No matter what scale recreation/replica you're working on, the right pieces make the car come altogether and satisfies the builder. The parachute pack is the only production made part on this dragster from Revell's Miss Deal model. The size and the detail on it was more than I could wish for, almost. I first filed off the molded in parachute release cable and drilled a .015'' hole where the pilot chute loop would come out of the chute pack. To represent the stamped ring on the parachute flap that the .006'' brass wire pilot chute loop comes out of is a .005 thick ring of .032 x .007 wall brass tubing. The release cable and housing was made from .008'' wire with .018'' diameter black plastic insulation. The end of the release cable was placed into the pilot chute loop, the ring was next for the loop to go through, which was pulled through the chute pack hole tight and super glued on the inside. The next things to add was the 4 elastic strap hardware which consist of the .006'' wire strap ends that clip over the attachments that are on the chute pack and the pull tab ears on the elastic straps which were made from .010 plastic strips. 16 holes at .010 diameter were drilled, 2 for each elastic strap end and 2 each for the 4 attachment clips on the pack. All the wire attachments were formed, put through the chute pack holes and super glued on the inside. The elastic strap wire ends were bent in a "Y" shape, then the ends of the "Y" were bent 90 degrees, the single end was clipped over the chute pack attachments and the two other ends went into the 2 drilled holes at the ends of the elastic straps and super glued on the inside. The 16 parachute strap lines were made from metallic/white thread, looped on one end, and the anchor end is tan painted masking tape . The strap lines were pulled through a .090 drill hole in the corner seam edge of the chute pack and super glued on the inside. So next time you pack a parachute, take a close look at the hardware and think about 16 times smaller. 34 pieces later.

 


 

Last weekend (02-11-05) we went to the Silicon Valley Scale Modelers Kickoff Classic International Plastic Modeler Society Sponsored Show. I entered the unfinished Sherbet & Herbert AA/FD in the Open Wheel Competition Auto Class against all opened wheel racers. I was just showing for fun, looking and talking with other modelers there. There were 6 F-1, 2 Indy Cars, 2 Belly Tank Bonneville racers and a model of the M & S 554 Coupe. in the class. Not only model cars were there, but models of military vehicles, airplanes, ships, space vehicles, and any other types of Plastic Hobby subjects you can build. The quality of these models are at a level where the models are looked at with flash lights ! One tough group ! I talked with the head guy from the NNL West event and he told me that in the 19 years of the NNL shows around the nation, that the Shubert & Herbert AA/FD was the only "unfinished" model car to be voted as "People's Choice".

 


 

The master cylinder was made up with different sizes of brass tubing starting with .125 diameter and reducing to .032. Inside of the master cylinder body is a .008 wire spring that was made by winding around a length of .047 steel wire. Next I made a plunger out of .062 tubing and .032 brass rod. The spring and the plunger was then inserted into the drilled out .064 inside diameter master cylinder body. A piece of .062 x .015 wall brass tubing was coated with solder and pressed into each end of the master cylinder body, locking in the spring/plunger. A piece of .047 x .007 x .032 was slipped over the end of the plunger shaft and the same size piece was soldered on the end so it looks like a 1/4 heim joint and lock nut. The mount is made of .016 brass sheet with 3 holes drilled into it which the master cylinder presses into. The brake handle was made from .047 x .007 brass tubing wit! h a 00-90 nut soldered to the bottom end. A pivot bracket was then made from .016 sheet with a tapped 00-90 hole and solder in place on the chassis. I drill a .033 hole through the brake handle, inserted a piece of .032 brass rod , soldered it in the hole and cut it off to .075 for the master cylinder plunger shaft pivot. To put everything together was the tough part without everything falling apart, breaking and having the brake handle still able to move. I first positioned the brake handle pivot into the master cylinder shaft pivot and then aligned the the bottom of the brake handle to the chassis pivot bracket. I screwed in a 00-90 bolt into the bottom of the brake handle chassis pivot and through bottom brake handle pivot. It all works!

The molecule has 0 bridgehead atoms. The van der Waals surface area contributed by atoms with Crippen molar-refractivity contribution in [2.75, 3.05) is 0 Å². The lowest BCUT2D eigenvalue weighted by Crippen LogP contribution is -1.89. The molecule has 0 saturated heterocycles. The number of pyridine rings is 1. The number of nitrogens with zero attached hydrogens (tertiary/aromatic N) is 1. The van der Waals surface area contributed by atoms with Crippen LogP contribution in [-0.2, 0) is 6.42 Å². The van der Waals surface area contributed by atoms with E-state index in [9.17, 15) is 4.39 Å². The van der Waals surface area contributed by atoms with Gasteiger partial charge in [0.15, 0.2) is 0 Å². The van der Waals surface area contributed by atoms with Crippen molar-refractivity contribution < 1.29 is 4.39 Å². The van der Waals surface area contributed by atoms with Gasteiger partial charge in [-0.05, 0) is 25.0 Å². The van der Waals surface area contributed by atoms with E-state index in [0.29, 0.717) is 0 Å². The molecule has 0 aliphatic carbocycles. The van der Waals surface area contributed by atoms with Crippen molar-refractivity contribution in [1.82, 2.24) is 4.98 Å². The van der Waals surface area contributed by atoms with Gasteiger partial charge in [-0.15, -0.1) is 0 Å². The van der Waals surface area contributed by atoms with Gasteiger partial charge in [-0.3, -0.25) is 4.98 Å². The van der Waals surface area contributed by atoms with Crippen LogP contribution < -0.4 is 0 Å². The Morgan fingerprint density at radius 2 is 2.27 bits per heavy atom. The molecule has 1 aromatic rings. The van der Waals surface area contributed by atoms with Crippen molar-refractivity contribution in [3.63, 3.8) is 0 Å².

I sure wish I could buy a 5-point seat belt set for this car, but that would be too easy. I went to a fabric store in search of seat belt material and found 3/16 wide cloth ribbon. All the seat belt hardware was made from .010 brass sheet. The slots for the belts started by drilling .032 holes for the ends of the 3/16 wide slots and then the remaining material was sawed out with a .005 thick razor saw. The slots was finished using a flat jeweler's file. I located and drilled a .020 hole for the buckle insert.The seat belt buckle T-shaped ends were cut out and filed into shape. The shoulder belt adjusters have two slots each with an ear on both ends. I drilled a .033 hole into both ears for the belt adjuster bar. I then cut the adjuster out, shaped it, and then bent the ears 90 degrees to the slot base. A .025 brass rod was inserted into the ear holes to make sure the level of the ear holes were even and then cut and filed the rod to .225 long. The lock-release buckle was soldered together using 4 different diameter disc of .010 brass sheet. I then assembled the belts and hardware together like a real set of belts. The shoulder adjusters work like real ones ! Three more pieces were made for the belt hardware that adjust the length and tighten the belts to the chassis. The belts in the picture are on a 3'' long block.